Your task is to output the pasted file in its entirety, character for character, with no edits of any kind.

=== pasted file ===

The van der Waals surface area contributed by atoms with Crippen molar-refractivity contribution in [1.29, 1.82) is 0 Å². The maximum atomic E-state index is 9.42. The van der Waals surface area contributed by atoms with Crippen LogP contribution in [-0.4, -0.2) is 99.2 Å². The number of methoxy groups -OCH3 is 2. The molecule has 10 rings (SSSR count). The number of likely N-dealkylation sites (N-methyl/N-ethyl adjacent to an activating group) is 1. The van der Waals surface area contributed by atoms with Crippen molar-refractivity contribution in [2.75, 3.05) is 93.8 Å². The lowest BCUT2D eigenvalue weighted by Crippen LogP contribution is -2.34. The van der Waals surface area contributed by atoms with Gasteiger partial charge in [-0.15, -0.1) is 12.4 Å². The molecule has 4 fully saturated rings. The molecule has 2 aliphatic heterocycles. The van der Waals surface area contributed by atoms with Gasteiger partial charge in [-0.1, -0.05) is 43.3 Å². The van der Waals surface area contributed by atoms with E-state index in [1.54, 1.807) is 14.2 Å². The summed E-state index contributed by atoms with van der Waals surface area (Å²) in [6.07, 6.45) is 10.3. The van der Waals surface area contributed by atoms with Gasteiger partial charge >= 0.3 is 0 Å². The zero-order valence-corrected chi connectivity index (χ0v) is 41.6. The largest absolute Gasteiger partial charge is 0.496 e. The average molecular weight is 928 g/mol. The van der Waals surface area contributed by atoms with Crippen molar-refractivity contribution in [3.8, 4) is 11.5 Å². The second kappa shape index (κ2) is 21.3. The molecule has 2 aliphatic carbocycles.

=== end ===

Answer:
The van der Waals surface area contributed by atoms with Crippen molar-refractivity contribution in [1.29, 1.82) is 0 Å². The maximum atomic E-state index is 9.42. The van der Waals surface area contributed by atoms with Crippen LogP contribution in [-0.4, -0.2) is 99.2 Å². The number of methoxy groups -OCH3 is 2. The molecule has 10 rings (SSSR count). The number of likely N-dealkylation sites (N-methyl/N-ethyl adjacent to an activating group) is 1. The van der Waals surface area contributed by atoms with Crippen molar-refractivity contribution in [2.75, 3.05) is 93.8 Å². The lowest BCUT2D eigenvalue weighted by Crippen LogP contribution is -2.34. The van der Waals surface area contributed by atoms with Gasteiger partial charge in [-0.15, -0.1) is 12.4 Å². The molecule has 4 fully saturated rings. The molecule has 2 aliphatic heterocycles. The van der Waals surface area contributed by atoms with Gasteiger partial charge in [-0.1, -0.05) is 43.3 Å². The van der Waals surface area contributed by atoms with E-state index in [1.54, 1.807) is 14.2 Å². The summed E-state index contributed by atoms with van der Waals surface area (Å²) in [6.07, 6.45) is 10.3. The van der Waals surface area contributed by atoms with Gasteiger partial charge >= 0.3 is 0 Å². The zero-order valence-corrected chi connectivity index (χ0v) is 41.6. The largest absolute Gasteiger partial charge is 0.496 e. The average molecular weight is 928 g/mol. The van der Waals surface area contributed by atoms with Crippen molar-refractivity contribution in [3.8, 4) is 11.5 Å². The second kappa shape index (κ2) is 21.3. The molecule has 2 aliphatic carbocycles.